In fact, most students had been raised on popular ballads by Japanese singers, and showed little interest in rock music. A noted music critic who was in middle school when the Beatles came to Japan in 1966 recalled that although a few classmates were fans, many students complained that the Beatles’ long hair was ugly, or that the music was too loud and should not even be called music.xl Long hair did not become popular among youths until the final days of the student uprisings in 1970, and in 1968 students still had short hair.

A survey of baby boomers’ musical tastes in the late sixties revealed the following preferences: folk music, 40 percent; ballads, 14 percent; pop, 12 percent; classical, 12 percent; jazz, 10 percent; and rock, 8 percent.xli There was also a lag between when songs first became popular in America and when they became popular in Japan; Japanese fans of Western music at the end of the sixties tended to prefer American tunes from the late fifties and early sixties.

Student activists often sang the socialist revolutionary song “The Internationale,” construction-worker-turned-folk-singer Okabayashi Nobuyasu’s song “Tomo yo” (“Hey Friend”), and the anthem of the American Civil Rights movement, “We Shall Overcome.” Joan Baez performed the latter when Beheiren invited her to Japan in 1967, inspiring student members to stage a “folk guerilla” anti-war demonstration outside Shinjuku Station in 1969. The delay in American news and music trends reaching Japan helps explain why folk music associated with the American Civil Rights Movement of the early 1960s seems to have had more influence on the Japan student movement of 1968-69 than the more recent rock music favored by contemporaneous American anti-Vietnam protestors.

Okabayashi Nobuyasu, Yamadani blues & Tomo yo cover. “Folk guerilla,” Shinjuku Underground Plaza, July, 1969.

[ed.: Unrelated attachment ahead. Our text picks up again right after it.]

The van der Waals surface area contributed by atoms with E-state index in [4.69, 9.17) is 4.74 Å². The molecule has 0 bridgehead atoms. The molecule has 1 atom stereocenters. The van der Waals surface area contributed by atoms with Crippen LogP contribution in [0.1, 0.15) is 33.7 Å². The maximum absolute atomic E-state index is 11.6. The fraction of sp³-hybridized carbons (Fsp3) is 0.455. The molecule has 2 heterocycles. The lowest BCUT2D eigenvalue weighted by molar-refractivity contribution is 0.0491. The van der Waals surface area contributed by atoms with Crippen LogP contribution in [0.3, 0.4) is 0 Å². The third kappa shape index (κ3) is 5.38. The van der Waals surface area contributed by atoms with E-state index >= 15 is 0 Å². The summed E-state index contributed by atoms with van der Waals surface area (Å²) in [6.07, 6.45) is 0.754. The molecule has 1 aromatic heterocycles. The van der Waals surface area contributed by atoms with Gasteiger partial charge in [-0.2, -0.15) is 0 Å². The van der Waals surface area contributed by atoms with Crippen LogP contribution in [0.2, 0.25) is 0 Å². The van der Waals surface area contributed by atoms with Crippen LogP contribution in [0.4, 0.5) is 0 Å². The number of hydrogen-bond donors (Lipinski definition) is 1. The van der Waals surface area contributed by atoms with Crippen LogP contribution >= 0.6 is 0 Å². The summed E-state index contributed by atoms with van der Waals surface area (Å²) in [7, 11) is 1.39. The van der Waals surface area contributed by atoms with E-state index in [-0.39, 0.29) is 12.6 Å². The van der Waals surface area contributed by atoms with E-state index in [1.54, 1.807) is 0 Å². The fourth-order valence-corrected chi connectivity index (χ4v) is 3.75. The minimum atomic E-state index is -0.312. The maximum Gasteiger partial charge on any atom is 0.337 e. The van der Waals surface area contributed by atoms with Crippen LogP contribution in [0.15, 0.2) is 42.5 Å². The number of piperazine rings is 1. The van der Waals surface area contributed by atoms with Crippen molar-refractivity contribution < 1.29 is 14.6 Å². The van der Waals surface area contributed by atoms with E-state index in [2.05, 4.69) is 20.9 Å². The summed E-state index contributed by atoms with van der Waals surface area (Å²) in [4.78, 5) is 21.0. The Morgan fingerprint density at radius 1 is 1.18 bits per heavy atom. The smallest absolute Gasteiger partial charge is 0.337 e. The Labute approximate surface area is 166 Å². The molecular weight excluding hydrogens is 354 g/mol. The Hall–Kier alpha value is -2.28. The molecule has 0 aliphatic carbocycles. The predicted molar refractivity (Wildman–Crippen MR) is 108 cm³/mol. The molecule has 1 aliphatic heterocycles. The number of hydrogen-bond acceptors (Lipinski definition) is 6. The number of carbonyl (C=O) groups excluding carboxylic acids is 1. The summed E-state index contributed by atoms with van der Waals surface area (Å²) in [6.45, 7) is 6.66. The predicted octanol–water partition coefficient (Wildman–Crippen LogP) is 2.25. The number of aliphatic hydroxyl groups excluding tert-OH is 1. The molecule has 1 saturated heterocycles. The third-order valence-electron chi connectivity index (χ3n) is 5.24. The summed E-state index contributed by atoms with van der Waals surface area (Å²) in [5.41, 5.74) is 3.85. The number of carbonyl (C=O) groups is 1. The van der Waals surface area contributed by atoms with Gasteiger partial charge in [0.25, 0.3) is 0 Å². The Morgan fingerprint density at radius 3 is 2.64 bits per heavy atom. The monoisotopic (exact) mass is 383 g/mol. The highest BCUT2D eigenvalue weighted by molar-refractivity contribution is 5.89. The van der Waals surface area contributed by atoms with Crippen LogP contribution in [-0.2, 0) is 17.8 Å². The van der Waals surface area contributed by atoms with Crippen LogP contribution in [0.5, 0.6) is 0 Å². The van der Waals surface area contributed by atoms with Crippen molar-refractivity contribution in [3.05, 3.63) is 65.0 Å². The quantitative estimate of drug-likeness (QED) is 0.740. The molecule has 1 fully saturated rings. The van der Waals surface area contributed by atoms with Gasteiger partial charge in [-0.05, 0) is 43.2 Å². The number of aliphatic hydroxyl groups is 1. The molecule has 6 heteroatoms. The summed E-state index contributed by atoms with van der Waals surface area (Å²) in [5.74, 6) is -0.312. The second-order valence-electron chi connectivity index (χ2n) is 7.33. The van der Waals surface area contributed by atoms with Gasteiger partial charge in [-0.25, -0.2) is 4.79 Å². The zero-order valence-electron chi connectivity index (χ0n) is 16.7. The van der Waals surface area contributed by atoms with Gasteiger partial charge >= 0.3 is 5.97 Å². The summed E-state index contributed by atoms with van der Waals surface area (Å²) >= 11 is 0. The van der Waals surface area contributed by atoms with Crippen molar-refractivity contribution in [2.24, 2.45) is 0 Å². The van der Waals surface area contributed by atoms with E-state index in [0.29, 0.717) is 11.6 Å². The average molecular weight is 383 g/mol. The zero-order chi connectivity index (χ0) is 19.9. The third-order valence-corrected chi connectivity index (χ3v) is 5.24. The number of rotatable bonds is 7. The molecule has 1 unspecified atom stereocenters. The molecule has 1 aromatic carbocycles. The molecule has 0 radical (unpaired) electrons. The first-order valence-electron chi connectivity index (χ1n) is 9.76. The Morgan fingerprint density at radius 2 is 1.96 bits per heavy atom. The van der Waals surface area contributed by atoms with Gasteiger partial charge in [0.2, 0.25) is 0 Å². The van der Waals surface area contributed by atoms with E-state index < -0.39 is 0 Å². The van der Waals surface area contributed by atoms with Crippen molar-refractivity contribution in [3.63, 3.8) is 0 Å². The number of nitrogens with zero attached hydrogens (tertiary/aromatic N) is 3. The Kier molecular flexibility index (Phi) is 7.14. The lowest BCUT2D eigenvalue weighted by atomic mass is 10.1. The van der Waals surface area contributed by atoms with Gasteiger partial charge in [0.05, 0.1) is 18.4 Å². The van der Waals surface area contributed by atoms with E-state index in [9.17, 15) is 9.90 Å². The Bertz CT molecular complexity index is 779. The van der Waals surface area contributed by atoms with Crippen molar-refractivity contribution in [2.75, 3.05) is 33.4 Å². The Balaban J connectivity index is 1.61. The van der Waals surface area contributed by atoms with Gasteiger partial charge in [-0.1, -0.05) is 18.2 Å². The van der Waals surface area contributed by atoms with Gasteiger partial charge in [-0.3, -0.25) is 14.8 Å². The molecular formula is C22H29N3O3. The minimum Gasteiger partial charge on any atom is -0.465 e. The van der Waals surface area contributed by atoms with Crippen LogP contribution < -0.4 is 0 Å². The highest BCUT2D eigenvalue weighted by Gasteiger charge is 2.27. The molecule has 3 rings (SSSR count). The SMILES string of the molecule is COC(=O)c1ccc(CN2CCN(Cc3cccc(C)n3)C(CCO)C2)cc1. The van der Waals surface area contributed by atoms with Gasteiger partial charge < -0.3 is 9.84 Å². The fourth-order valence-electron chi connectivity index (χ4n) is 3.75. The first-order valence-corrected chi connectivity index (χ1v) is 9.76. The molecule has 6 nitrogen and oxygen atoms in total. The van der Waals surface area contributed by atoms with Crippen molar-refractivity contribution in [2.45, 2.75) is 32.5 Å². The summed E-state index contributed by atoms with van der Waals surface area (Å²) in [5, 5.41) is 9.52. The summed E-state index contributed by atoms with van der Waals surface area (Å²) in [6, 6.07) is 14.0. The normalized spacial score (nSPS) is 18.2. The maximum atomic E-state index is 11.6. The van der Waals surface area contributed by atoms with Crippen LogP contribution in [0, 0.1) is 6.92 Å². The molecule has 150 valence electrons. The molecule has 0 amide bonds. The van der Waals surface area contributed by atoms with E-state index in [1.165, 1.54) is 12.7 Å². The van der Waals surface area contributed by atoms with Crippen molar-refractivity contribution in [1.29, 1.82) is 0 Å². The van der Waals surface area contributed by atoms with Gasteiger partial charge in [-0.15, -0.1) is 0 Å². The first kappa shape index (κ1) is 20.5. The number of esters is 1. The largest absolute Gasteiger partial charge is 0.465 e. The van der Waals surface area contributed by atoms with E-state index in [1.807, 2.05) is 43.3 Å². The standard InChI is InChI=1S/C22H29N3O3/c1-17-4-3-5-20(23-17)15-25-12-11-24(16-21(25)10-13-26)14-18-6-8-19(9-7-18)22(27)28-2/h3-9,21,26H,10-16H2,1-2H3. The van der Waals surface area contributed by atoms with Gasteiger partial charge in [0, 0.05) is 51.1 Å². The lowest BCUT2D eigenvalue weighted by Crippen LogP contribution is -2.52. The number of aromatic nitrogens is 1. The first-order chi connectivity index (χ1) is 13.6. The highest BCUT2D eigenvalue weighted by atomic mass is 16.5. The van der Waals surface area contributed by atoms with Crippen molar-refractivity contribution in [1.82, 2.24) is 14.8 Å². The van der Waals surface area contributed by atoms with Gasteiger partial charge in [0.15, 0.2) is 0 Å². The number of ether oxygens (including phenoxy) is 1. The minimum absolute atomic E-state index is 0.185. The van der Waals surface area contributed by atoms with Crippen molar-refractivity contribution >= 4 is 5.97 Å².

For Japanese student activists, influenced as they were by Marxism, folk music may have been tolerable, whereas rock was often thought of as overly commercial or hedonistic. Even many non-Marxists, feeling disoriented amidst the flood of consumer goods, abstained from a foreign musical culture that seemed overly hedonistic. One activist argued that playing a guitar in the occupied universities would have made what they were doing seem frivolous.xlii A student who later became a rock musician remembered putting on rock tunes behind the barricades and being chastised for listening to “bourgeois” music.xliii Instead, student activists drew on a conservative ethics of self-restraint, and a popular slogan used to maintain order behind the barricades was “Revolutionary Army Discipline.”

Because the student activists generally avoided cultural activities as petit bourgeois, a rift emerged between youth engaged with counterculture and the militant student movement. A rock musician fūten (literally “slacker,” the Japanese equivalent of the Western “hippie”) in charge of music for the independent theater troupe Tenjō Sajiki recalled, “[The activists] had no interest whatsoever in anti-war songs or folk music. You were either a fūten or a revolutionary, but not both.”xliv